Near death experiences speed up the demise of heart function, a study on rats has shown. Researchers from the University of Michigan Medical School have found a surge in brain activity as the heart deteriorates – and, surprisingly, that these signals play a destabilising role in heart function.
Scientists thought that in the moments before death, the body's systems slow down as blood flow ceases. However, the team found the contrary when it comes to brain signalling.
Publishing their findings in the Proceedings of National Academy of Sciences, the authors looked at asphyxia-induced cardiac arrest in rats. They examined the heart and brain during experimental asphyxiation and found an immediate release of more than a dozen neurochemicals and an activation of brain-heart connectivity. After a steep fall of heart rate, the brain signals strongly synchronised with the heart rhythm.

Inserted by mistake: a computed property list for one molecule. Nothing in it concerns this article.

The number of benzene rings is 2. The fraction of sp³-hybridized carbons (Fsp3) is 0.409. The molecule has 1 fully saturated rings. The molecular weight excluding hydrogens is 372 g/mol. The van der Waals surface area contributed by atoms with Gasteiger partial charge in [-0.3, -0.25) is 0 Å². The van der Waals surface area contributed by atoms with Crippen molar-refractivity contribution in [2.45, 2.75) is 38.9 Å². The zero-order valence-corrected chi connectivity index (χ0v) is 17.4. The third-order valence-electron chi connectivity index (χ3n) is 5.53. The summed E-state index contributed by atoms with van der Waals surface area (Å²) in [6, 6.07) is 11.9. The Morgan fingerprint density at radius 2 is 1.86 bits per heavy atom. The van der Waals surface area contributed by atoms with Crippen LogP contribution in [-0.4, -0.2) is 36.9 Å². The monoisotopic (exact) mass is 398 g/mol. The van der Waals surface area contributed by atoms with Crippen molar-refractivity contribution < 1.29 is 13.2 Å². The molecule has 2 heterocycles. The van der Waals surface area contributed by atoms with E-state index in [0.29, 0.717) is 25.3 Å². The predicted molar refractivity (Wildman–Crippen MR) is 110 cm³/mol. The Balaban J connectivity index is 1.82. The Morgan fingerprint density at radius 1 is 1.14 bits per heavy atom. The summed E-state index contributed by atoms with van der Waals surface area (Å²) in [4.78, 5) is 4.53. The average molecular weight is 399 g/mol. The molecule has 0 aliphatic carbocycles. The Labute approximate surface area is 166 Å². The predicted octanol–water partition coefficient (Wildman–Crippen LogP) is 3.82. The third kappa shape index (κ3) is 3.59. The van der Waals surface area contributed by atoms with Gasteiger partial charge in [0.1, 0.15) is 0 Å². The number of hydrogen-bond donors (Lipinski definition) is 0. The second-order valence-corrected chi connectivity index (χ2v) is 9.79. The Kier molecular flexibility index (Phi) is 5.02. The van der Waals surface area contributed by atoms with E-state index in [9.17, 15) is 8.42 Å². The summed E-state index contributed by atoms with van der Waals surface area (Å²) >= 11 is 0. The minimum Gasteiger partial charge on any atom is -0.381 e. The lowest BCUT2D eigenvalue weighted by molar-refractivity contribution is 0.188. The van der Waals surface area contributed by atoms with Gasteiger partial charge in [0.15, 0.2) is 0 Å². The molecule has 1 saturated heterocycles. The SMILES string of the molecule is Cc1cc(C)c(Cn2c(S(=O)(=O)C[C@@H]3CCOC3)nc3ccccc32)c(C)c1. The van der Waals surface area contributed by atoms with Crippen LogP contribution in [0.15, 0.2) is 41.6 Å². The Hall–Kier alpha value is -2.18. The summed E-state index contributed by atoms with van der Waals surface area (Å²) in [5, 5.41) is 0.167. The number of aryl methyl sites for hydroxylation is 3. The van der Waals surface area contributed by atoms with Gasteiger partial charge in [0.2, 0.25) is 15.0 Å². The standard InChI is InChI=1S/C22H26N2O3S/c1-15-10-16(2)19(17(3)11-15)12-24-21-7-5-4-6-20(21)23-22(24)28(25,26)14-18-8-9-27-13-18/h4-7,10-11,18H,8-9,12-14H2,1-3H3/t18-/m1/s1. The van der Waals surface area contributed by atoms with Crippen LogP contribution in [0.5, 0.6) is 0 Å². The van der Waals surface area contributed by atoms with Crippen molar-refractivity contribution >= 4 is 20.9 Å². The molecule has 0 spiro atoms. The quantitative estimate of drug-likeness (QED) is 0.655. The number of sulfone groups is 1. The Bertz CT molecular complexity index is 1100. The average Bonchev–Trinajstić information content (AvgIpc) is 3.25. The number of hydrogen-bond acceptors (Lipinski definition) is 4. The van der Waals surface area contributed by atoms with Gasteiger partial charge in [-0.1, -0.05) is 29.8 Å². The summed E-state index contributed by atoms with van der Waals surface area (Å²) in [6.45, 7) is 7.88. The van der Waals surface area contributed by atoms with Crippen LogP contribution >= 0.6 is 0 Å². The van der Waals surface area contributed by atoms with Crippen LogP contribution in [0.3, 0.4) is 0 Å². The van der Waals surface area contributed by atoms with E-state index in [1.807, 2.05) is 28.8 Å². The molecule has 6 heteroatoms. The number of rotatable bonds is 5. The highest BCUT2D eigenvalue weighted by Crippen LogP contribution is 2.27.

Study author Jimo Borjigin said: "Despite the loss of consciousness and absence of signs of life, internally the brain exhibits sustained, organised activity and increased communication with the heart, which one may guess is an effort to save the heart."
However, findings showed that this increased surge in brain activity instead caused damage to the heart, leading to its demise. It led to ventricular fibrillation – where the lower chambers of the heart quiver, meaning the organ cannot pump blood.
When researchers blocked the brain's outflow of these signals, it delayed ventricular fibrillation – and increased the survival of both the heart and the brain – possibly pointing to a method of treating cardiac arrest patients.
The authors wrote: "We have shown that blocking the brain's autonomic outflow significantly delayed terminal ventricular fibrillation and lengthened the duration of detectable cortical activities despite the continued absence of oxygen.
"These results support the concept that asphyxia activates a brainstorm, which may be targeted to prevent premature death of the heart and the brain."
Borjigin added: "The study suggests that a pharmacological blockade of the brain's electrical connections to the heart during cardiac arrest may improve the chances of survival in cardiac arrest patients."